By Stephen Janis, Special to the AFRO
A judge known for his often-controversial courtroom behavior has been sanctioned by a key judiciary oversight body which recommended his immediate removal from the bench, the most serious punishment allowed.
Baltimore Chief Judge Nance (Courtesy Photo)
The Commission of Judicial Disabilities found Baltimore Chief Circuit Court Judge Alfred Nance has been” undignified, condescending, and unprofessional,” during several trials, and urged his immediate removal. The commission also recommended Nance be barred from serving as a senior judge after he retires at the mandatory age of 70.
Nance is 69.
The findings were released last week after a series of hearings in September. The decision has been forwarded to the Maryland Court of Appeals which will have the final say on Nance’s fate.
The ruling comes after an investigation by the commission into Nance’s behavior during several trials in 2015. Among the findings were that Nance made “gratuitous, insensitive, inflammatory, and relentless” remarks to a defense attorney. The commission also concluded Nance engaged in “yelling, glaring, frowning, sneering, and banging the bench the loudly.”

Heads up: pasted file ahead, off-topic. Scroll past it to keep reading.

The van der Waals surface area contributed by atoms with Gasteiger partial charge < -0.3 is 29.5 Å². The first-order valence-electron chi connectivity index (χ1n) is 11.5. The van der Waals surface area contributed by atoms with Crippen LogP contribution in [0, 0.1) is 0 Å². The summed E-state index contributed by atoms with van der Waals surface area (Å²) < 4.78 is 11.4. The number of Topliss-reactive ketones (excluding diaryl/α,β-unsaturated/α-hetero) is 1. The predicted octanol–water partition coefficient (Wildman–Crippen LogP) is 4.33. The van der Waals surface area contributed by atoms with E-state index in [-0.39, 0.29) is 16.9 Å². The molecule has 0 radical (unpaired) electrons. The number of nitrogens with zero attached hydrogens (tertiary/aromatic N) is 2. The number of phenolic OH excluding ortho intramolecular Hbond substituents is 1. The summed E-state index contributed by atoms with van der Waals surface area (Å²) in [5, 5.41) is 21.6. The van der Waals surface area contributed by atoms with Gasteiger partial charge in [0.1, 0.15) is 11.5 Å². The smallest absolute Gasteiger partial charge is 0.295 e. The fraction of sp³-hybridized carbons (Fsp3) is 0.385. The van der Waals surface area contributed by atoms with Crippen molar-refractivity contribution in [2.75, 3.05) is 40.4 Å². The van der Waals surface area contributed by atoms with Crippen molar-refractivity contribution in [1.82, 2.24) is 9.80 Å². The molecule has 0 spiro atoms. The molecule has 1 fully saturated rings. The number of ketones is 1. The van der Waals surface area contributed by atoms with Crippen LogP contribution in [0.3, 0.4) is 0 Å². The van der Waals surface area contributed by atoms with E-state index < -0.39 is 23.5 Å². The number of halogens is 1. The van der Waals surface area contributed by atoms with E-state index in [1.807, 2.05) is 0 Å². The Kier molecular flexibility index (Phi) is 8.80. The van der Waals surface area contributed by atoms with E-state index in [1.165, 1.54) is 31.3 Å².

In a written response filed with the commission, Nance’s attorney argued the findings were bereft of “facts” and focused primarily on sanctioning behavior that was not subject to review.
“Demeanor, tone and ire are vague and ambiguous terms,” William C Brennan argued in a motion to strike the recommendation. “Judge Nance cannot reasonably frame a response to such an amorphous argument.”
Maryland law requires judges to conduct trials with fairness and decorum.
Much of the commission’s findings focused on a 2015 trial in which Deborah Levi, a Baltimore public defender served as defense council. According to the findings, Nance had threatened Levi with contempt of court after making a series of derogatory comments about her courtroom tactics.
During the proceedings, according to transcripts cited by the commission, Nance’s attitude was “sarcastic and dismissive” throughout the trial. Several times he admonished the defense counsel with confrontational comments like “shut up and listen,” and “you’re hovering like a mother hen.” During a motion hearing he stated she was “here to represent your ego.” Later he criticized a juror who claimed he was depressed by commenting, “You look as happy as can be.”
Nance’s courtroom antics were no secret at the city’s downtown courthouse.
During his twenty years on the bench he was known for exhorting court observers to pull up their pants or threatening reporters with contempt of court for not sitting in an area designated for the press.